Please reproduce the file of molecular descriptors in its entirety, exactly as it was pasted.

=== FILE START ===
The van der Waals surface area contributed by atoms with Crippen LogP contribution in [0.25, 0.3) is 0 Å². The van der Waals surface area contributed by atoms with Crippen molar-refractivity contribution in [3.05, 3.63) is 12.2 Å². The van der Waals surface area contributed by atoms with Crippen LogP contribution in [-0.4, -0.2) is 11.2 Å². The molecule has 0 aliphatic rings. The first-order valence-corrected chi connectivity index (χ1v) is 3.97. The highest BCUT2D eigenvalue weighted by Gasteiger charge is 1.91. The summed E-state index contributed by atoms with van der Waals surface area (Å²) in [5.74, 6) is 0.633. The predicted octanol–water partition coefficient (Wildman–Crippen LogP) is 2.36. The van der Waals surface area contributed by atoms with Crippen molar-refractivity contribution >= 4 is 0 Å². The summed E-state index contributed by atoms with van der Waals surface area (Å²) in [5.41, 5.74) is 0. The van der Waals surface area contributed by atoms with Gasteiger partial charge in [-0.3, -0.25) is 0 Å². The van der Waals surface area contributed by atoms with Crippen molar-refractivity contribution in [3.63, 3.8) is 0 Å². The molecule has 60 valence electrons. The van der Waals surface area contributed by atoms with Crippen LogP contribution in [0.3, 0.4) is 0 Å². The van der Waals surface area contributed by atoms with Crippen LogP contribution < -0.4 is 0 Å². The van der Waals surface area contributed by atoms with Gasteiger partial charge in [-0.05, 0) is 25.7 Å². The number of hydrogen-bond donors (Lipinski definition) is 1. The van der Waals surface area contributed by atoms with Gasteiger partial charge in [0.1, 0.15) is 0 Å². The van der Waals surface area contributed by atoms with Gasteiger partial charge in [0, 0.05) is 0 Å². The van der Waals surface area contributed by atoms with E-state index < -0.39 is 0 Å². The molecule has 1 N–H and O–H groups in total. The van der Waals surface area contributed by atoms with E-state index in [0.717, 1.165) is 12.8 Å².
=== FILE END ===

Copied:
The van der Waals surface area contributed by atoms with Crippen LogP contribution in [0.25, 0.3) is 0 Å². The van der Waals surface area contributed by atoms with Crippen molar-refractivity contribution in [3.05, 3.63) is 12.2 Å². The van der Waals surface area contributed by atoms with Crippen LogP contribution in [-0.4, -0.2) is 11.2 Å². The molecule has 0 aliphatic rings. The first-order valence-corrected chi connectivity index (χ1v) is 3.97. The highest BCUT2D eigenvalue weighted by Gasteiger charge is 1.91. The summed E-state index contributed by atoms with van der Waals surface area (Å²) in [5.74, 6) is 0.633. The predicted octanol–water partition coefficient (Wildman–Crippen LogP) is 2.36. The van der Waals surface area contributed by atoms with Crippen molar-refractivity contribution >= 4 is 0 Å². The summed E-state index contributed by atoms with van der Waals surface area (Å²) in [5.41, 5.74) is 0. The van der Waals surface area contributed by atoms with Gasteiger partial charge in [-0.3, -0.25) is 0 Å². The van der Waals surface area contributed by atoms with Crippen molar-refractivity contribution in [3.63, 3.8) is 0 Å². The molecule has 60 valence electrons. The van der Waals surface area contributed by atoms with Crippen LogP contribution in [0.3, 0.4) is 0 Å². The van der Waals surface area contributed by atoms with Crippen LogP contribution < -0.4 is 0 Å². The van der Waals surface area contributed by atoms with Gasteiger partial charge in [-0.05, 0) is 25.7 Å². The number of hydrogen-bond donors (Lipinski definition) is 1. The van der Waals surface area contributed by atoms with Gasteiger partial charge in [0.1, 0.15) is 0 Å². The van der Waals surface area contributed by atoms with Gasteiger partial charge in [0, 0.05) is 0 Å². The van der Waals surface area contributed by atoms with E-state index < -0.39 is 0 Å². The molecule has 1 N–H and O–H groups in total. The van der Waals surface area contributed by atoms with E-state index in [0.717, 1.165) is 12.8 Å².